Last week there was a flurry of letters to editors, emails to association members and blog posts in response to David Callahan's OpEd in the New York Times. In a nutshell, Callahan responded to the news of a couple of charitable bad actors by proposing that the philanthropic sector - including foundations - could do with a bit more oversight and regulation. We're too mysterious and clandestine in our work, apparently.
Fortunately, those who spoke up about this issue in support of charities emphasized that foundations and charities are regulated already, both from within and from without. But the real question here isn't about rules and regulations, it's about how well the communities foundations serve understand their role and value. It's not about what's said in the press as much as what's said in everyday conversations about your foundation and its work.
Here are four ways you can help inform those everyday conversations and build a stronger image for your foundation:
1. Be Real. There is a definite power dynamic that comes part and parcel with holding large sums of charitable assets. However, as the holder of those funds, you are the only one equipped to keep conversations real, honest and mutually respectful. When you meet with nonprofits or community leaders, try acknowledging early in your conversation that although you may have financial resources, they are the holders of knowledge or connections or expertise that make those dollars effective.
2. Admit Mistakes. No one likes to admit mistakes, but everyone makes them - including funders. Trying to downplay or ignore them can not only make a funder seem untrustworthy, but also rob a community of valuable lessons learned that could inform future efforts. Instead, position your mistakes or failures as learning opportunities and embrace the opportunity to remind others in your community that funders are human, too.
3. Invite Community Perspectives. When you hold your work close to the vest, you miss valuable opportunities to learn from people immediately entrenched in the problems you seek to address. You also perpetuate the image of the "ivory tower" funder - all-knowing and untouchable. Engage others in your community as you plan and evaluate your work: what are their priority issues? What do they think will work? What impact do they see? Yes, it's more work for you to educate and include multiple stakeholders, but the payback in terms of partnership and impact are well worth it.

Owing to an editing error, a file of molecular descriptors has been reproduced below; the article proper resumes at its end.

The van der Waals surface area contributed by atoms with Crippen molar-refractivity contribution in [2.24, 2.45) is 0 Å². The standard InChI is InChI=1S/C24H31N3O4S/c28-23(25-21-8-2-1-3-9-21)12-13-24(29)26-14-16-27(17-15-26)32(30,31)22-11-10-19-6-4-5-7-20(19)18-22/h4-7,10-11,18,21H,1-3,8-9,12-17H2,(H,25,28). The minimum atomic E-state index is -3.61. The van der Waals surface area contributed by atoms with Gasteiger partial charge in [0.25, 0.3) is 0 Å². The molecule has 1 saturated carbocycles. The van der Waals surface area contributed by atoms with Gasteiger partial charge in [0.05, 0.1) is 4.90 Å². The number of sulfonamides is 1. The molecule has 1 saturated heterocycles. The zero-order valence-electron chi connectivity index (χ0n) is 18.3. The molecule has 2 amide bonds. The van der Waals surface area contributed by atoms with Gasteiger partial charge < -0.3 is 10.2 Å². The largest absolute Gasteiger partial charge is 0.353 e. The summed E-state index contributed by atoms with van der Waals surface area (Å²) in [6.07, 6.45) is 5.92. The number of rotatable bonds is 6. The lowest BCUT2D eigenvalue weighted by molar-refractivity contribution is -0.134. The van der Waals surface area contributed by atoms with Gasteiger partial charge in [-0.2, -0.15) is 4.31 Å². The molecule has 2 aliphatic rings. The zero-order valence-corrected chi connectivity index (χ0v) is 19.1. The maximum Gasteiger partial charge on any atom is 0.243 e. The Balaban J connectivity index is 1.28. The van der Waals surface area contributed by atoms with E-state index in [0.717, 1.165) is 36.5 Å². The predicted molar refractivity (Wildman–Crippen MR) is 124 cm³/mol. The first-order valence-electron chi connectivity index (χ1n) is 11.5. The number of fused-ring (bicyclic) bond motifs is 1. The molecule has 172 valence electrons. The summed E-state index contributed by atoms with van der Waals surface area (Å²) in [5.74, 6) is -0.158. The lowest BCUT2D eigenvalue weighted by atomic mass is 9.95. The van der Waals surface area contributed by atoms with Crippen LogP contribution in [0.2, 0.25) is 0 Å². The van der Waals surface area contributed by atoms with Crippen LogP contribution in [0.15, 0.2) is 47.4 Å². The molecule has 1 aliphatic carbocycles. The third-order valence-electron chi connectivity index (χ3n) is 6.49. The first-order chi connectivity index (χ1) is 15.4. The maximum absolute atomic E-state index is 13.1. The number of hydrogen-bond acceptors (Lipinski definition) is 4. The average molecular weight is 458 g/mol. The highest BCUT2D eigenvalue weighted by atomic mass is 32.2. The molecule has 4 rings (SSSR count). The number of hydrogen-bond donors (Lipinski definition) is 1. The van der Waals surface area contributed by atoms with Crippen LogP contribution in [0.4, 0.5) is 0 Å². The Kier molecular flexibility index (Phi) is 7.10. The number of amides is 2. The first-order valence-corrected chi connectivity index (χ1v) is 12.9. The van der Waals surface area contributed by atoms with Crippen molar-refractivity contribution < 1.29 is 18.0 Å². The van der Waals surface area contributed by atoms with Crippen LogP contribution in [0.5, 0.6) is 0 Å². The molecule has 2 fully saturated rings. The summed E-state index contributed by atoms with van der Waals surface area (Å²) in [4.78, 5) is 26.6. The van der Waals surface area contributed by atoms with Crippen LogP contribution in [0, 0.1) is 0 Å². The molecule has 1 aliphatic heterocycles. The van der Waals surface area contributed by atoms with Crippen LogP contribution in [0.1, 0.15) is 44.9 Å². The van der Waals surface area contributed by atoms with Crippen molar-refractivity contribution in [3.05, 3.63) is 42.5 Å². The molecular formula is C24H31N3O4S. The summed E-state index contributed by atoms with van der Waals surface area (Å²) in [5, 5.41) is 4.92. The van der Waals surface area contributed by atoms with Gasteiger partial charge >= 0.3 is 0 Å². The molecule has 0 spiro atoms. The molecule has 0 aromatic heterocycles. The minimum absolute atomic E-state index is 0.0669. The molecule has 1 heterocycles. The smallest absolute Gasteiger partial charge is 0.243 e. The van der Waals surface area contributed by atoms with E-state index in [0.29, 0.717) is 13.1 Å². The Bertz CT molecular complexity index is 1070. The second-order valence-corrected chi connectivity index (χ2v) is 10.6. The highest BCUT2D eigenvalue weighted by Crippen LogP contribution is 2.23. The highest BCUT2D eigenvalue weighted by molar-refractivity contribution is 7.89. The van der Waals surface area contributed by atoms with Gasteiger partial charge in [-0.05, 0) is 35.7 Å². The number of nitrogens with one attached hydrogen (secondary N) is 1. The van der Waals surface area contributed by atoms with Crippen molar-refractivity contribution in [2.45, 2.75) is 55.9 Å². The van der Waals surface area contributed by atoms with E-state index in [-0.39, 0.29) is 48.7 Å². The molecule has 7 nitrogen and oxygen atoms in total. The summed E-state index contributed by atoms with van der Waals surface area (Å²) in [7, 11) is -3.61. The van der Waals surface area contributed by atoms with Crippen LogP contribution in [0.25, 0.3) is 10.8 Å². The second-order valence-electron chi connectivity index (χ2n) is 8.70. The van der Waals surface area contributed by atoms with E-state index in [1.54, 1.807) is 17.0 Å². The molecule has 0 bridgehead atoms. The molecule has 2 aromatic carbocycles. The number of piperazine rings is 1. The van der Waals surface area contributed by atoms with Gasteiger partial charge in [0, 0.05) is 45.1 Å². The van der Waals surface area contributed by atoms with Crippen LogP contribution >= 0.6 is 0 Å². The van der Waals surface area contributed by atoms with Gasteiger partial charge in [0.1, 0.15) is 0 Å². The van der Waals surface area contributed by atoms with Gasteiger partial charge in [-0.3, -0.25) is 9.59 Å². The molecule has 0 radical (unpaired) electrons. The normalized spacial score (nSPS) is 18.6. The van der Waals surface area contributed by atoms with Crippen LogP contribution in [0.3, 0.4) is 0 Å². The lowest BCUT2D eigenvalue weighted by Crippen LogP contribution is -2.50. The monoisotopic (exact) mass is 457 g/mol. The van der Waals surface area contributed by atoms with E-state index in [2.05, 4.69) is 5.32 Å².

4. Don't Believe the Hype. A staff member at one of my funder clients recently joked about how well-liked all foundation staff are in the community. "Once you start working for a foundation, everyone thinks you're wonderful," she laughed. But she knows better and so should you. When you are in a position to supply sums of money, very few people will tell you're their true opinions about your work, your organization, or even you. Take the compliments with a grain of salt and listen carefully to even mild criticism and embrace it as a hint on how to improve.
As the field of philanthropy continues to grow, there is no doubt that media coverage and scrutiny of our work will increase. So will criticism. There are bound to be more stories of bad actors, as there are in every industry. But you can do your part to ensure that the criticism isn't rooted in misconceptions or misunderstandings. Let's make sure that as our field grows, the understanding of and support for our work grows as well.
To read some of the counter-opinions to David Callahan's OpEd, check out Philanthropy New York's summary of them, as well as Phil Buchanan's response.
Kris Putnam-Walkerly, MSW, is a nationally recognized philanthropy expert, consultant and speaker. Join her on June 18th for an Exponent Philanthropy teleconference "Let It Go: Rethink Your Grantmaking Processes to Reclaim Your Edge" or at the Exponent Philanthropy CONNECT conference, where she will lead a session on Grantmaking Essentials.
© 2015 Kris Putnam-Walkerly. All rights reserved. Permission granted to excerpt or reprint with attribution.